Dr. Gregory House has officially gone crazy, and fans are about to dive down the rabbit hole with him when House returns on Monday (8/7c, Fox).
The two-hour Season 6 premiere finds House confined to the mental institution we saw him walking into in the final moments of last season. If you're a fan of Hugh Laurie's cantankerous doc, you'll certainly be happy with the premiere, as he and Wilson (he's in one quick scene) are the only main characters to make an appearance. "It was daunting, I was daunted and I still am," Laurie told TVGuide.com about House's solo flight. "It was a big thing to take on for everybody, to set it in a completely different world, with a completely different cast of characters. A lot of people have taken a lot of risks with this. If nothing else, it's exciting."
In the meantime, TVGuide.com turned to Laurie's co-star Lisa Edelstein to find up what's coming up on this season of House. She reveals what the hospital is like without House, who might give Cuddy a new romantic distraction and what she thinks is the ultimate endgame for "Huddy."
TVGuide.com: Fans were pretty upset with the season finale because the House and Cuddy love scene they've been waiting for was actually a hallucination.
Lisa Edelstein: The thing that I thought was good news about it is that there's only so far we can take it on the show before you change the dynamic, so the fact is, we kind of got a freebie in, because ultimately it can't really be that successful because that's not what House is about. The more time you eke out of the opportunity to just explore two people who have no relationship skills, the more we can play around. I get to be a virgin another time.
TVGuide.com: Was it awkward shooting those physical scenes with Hugh Laurie after having worked with him for so long?
Edelstein: Not for me. I wasn't awkward. Hugh kept saying how odd it was at the Paley Festival, but I'm not married, so there's no issue for me. I think Hugh is awesome, we're great friends and I love kissing, so why wouldn't I love kissing Hugh Laurie?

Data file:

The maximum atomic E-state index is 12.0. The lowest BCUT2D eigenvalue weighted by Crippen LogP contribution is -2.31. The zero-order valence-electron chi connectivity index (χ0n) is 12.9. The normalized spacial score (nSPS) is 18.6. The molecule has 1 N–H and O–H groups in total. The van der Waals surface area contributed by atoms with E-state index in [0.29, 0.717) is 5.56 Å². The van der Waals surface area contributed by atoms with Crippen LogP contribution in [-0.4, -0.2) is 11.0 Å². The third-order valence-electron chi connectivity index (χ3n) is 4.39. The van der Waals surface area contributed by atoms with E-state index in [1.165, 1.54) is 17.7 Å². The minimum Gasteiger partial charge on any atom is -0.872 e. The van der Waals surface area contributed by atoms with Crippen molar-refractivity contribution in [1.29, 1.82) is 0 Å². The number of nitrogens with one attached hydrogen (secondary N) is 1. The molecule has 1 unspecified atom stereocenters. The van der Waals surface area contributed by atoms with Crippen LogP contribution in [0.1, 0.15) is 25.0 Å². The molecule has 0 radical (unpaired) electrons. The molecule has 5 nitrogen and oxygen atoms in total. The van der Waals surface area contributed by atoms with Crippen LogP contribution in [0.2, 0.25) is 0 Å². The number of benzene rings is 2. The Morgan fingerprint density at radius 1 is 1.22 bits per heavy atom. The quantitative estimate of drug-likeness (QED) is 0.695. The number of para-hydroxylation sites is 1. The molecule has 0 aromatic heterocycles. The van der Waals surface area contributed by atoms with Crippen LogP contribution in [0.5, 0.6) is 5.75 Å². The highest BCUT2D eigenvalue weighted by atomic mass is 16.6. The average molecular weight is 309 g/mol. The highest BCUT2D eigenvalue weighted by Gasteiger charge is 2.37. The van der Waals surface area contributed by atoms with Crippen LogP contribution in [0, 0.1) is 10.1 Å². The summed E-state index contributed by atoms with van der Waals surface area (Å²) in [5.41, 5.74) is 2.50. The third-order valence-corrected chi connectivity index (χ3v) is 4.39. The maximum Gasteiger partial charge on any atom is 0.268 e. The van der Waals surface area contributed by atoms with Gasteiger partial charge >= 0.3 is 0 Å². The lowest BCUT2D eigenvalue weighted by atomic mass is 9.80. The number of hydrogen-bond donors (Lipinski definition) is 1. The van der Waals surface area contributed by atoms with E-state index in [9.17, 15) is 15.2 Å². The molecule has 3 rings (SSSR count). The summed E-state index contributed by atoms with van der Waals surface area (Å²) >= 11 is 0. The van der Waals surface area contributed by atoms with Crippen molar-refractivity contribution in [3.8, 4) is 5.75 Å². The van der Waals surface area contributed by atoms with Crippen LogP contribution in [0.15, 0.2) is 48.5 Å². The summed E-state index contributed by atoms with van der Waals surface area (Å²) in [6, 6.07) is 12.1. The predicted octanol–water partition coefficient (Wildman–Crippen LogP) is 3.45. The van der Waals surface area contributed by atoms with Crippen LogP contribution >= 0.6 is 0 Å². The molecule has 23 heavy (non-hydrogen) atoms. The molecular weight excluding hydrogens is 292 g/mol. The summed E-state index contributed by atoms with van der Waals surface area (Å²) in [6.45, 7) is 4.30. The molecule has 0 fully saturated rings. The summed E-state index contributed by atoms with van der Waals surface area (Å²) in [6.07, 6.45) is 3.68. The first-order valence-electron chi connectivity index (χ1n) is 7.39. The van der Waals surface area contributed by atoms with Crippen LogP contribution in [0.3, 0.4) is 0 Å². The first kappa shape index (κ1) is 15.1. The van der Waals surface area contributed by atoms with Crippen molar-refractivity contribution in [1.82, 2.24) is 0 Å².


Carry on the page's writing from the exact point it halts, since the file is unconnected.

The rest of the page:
TVGuide.com: How will the show evolve this season?
Edelstein: The beginning of this season is really about House trying to find a sense of recovery from himself. He's most likely doomed to fail in that regard, but that's where we're at right now in terms of what's happening in the season.
TVGuide.com: House is like a rock for everyone in the hospital. How will that change now that he's not around?
Edelstein: The team is particularly insecure. Even though they all know they're smart, nobody feels quite as smart as House. So there's a lot of second-guessing going on on the team. When you have such an overbearing father, in a sense, it's really hard to know when you can think for yourself. Learning how to think on your own two feet is a challenge when somebody is making all the decisions for you. They're all kind of faced with that.
TVGuide.com: Foreman is taking over the diagnostics department in House's absence. How does he handle the new job?
Edelstein: He's the one that demanded that position, by the way. She didn't hand it to him. He demanded it. I think she respected that, but then she's just like, 'Step up then; this is what you want to do.' He doesn't handle it so well. In trying to be the best boss he can be, he actually really screws it up.
TVGuide.com: What does Cuddy get to do this season that we haven't seen in the past?
Edelstein: This year, Cuddy is really trying to step out a little bit and get her own life and a love life and try not to be so down and up with House, which of course will probably make him go for her even more. I think there's a lot of exploration going on with that. She should get to sleep with somebody else too. All's fair in love and war. Damn it, why don't I get any love scenes with anybody else? Every once in a while, somebody shoves their tongue down your throat that you're not happy about.
TVGuide.com: What would your ideal ending for House and Cuddy be?
Edelstein: I'm not into endings because I don't think that's what life is. It's not like Lost, where they're going to get back to the island or everything is going to become clear at episode 17. I think life goes on for everybody. Whenever the show ends, it seems like there's a chance that they might try, although the hope is very dismal for it to work. The complicated dance that they do kind of goes on forever. I would imagine [that] to be the most honest. To some extent, if you just surrender to it and let it be what it is, good and bad and ugly, that's a beautiful thing.